Abs/Rel Gain (%) 0.78/6.62 0.48/5.67 3.37/8.32 1.38/7.54 0.53/10.06
FR-CNN[Ren et al.(2015)Ren, He, Girshick, and Sun]+SCL[Su et al.(2017b)Su, Zhu, and Gong] 11.73 8.17 42.49 17.36 6.78
FR-CNN[Ren et al.(2015)Ren, He, Girshick, and Sun]+CAL 12.64 8.53 47.51 17.46 8.70
Abs/Rel Gain (%) 0.91/7.76 0.36/4.41 5.02/11.81 0.1/0.58 1.92/28.32
Table 3: Evaluation on the OpenLogo benchmark. Uns Class: Unsupervised Class; Sup Class: Supervised Class. Metric: mAP (%). FR-CNN: Faster R-CNN. Abs/Rel Gain: the absolute/relative performance gain of CAL over SCL. Red: the best results.

Comparative Evaluations The comparative results on the OpenLogo benchmark are shown in Table 3. To look into the detailed performance, we further evaluate the performance on unsupervised and supervised logo classes, as well as big (46.5%) and small (53.5%) logo instances split with a threshold of 0.02 scale ratio. We have these observations: (1) All methods produce rather poor results ( mAP) on the OpenLogo benchmarks, suggesting that the scalability of current solutions remains unsatisfied in open logo detection deployments with the need for further investigation. (2) YOLO9000 [Redmon and Farhadi(2017)] yields the weakest performance among all methods. This suggests that joint learning of object classification and detection in a single loss formulation is ineffective to solve this challenging problem, particularly when the classification training data (clean logo design images) are limited in appearance variations. It is also found that such modelling can negatively affect the performance on supervised classes with fine-grained labelled training data. (3) With CAL, Faster R-CNN achieves the best logo detection performance. While the absolute gain of CAL over the state-of-the-art data synthesising method SAL is small, larger relative gains are achieved using either YOLOv2 or Faster R-CNN. (4) The accuracy on supervised logo classes is much better than that on unsupervised ones. This indicates the high reliance on the manually labelled training data for existing state-of-the-art detection models, and the unsolved challenge of learning from auto-generated synthetic images. (5) Small logos benefit the largest relative gain from CAL. This is reasonable because, given limited appearance details of small instances, the external contextual information becomes more important for achieving accurate localisation and recognition. (6) Supervised classes obtain the best absolute performance gain, indicating that better contextual information from CAL is beneficial to supervised learning.

To further justify the weak performance obtained on OpenLogo, we evaluated Faster R-CNN+CAL on the most popular benchmark FlickrLogos-32 [Romberg et al.(2011)Romberg, Pueyo, Lienhart, and Van Zwol]. We obtained 74.9% mAP, which closely matches the 73.3% mAP of [Iandola et al.(2015)Iandola, Shen, Gao, and Keutzer] similarly using a deep CNN model.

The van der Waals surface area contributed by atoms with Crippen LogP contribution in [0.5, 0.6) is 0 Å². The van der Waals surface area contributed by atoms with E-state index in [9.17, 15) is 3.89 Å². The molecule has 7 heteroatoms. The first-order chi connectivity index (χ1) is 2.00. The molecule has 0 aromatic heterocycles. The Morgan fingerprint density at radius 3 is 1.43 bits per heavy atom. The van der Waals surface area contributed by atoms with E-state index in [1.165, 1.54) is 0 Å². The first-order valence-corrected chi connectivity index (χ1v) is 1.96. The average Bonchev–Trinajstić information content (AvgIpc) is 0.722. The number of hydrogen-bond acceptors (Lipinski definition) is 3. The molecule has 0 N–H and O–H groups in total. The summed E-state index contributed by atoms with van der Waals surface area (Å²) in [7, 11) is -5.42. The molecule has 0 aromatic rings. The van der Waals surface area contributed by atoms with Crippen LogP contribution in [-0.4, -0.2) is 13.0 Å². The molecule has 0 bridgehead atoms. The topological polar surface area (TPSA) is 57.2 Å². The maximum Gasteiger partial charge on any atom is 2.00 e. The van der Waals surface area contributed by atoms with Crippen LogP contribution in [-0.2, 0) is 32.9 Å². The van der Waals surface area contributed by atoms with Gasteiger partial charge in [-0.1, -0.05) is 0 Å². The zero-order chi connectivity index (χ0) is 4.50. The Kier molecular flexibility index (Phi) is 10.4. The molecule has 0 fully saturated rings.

Qualitative Examination Fig 4 shows four test examples by SCL and CAL based on Faster R-CNN. For big logo instances of “Danone” in clean background, both models succeed. For moderate “Chiquita” with viewpoint distortion and small “Fiat” with subtle appearance, the SCL model fails while CAL remains successful. For small “Kellogs” instance against complex background clutter, both model fail.

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Figure 4: Example detection results by (a) SCL [Su et al.(2017b)Su, Zhu, and Gong] and (b) CAL. Green dash boxes: ground-truth; Red solid boxes: model detection.

Further Analysis In Table 4, we evaluated the performance of Faster R-CNN (1) trained on the mixture of synthetic and real data, or (2) trained firstly on synthetic data and then fine-tuned real data. It is evident that the former produces better performance except on supervised classes. This is as expected since the latter will bias the model towards supervised logo classes in the fine-tuning stage whilst largely degrading the generalisation capability on unsupervised classes.

Method All Class Uns Class Sup Class Big Logo Small Logo
syn+real 11.73 8.17 42.49 17.36 6.78
synreal 7.46 2.12 53.62 9.43 4.29
Table 4: Comparing the training methods of detection model (Faster R-CNN) using synthetic (syn) and real training data on the OpenLogo benchmark. Uns Class: Unsupervised Class; Sup Class: Supervised Class. Metric: mAP (%).

6 Conclusion

In this work, we presented a new benchmark called OpenLogo for enabling faithful performance test of logo detection algorithms in more realistic and challenging deployment scenarios. In contrast to existing closed benchmarks, OpenLogo considers an open-end logo detection scenario where most classes are unsupervised – a simulation of incrementally arriving new logo classes without exhaustively labelled training data at fine-grained bounding box level during deployment. This benchmark therefore uniquely provides a more realistic evaluation of algorithms for logo detection in scalable and dynamic deployment with limited labelling budget. We further introduced a Context Adversarial Learning (CAL) approach to synthetic training data generation for enabling the learning optimisation of state-of-the-art supervised object detection model even given unsupervised logo classes. Empirical evaluations show the performance advantages of our CAL method over the state-of-the-art alternative detection and synthesising methods on the newly introduced OpenLogo benchmark. We also provided detailed model performance analyses on different types of test data for giving insights on the specific challenges of the proposed more realistic open logo detection.

Acknowledgement

This work was partially supported by the China Scholarship Council, Vision Semantics Ltd, Royal Society Newton Advanced Fellowship Programme (NA150459), and Innovate UK Industrial Challenge Project on Developing and Commercialising Intelligent Video Analytics Solutions for Public Safety (98111-571149).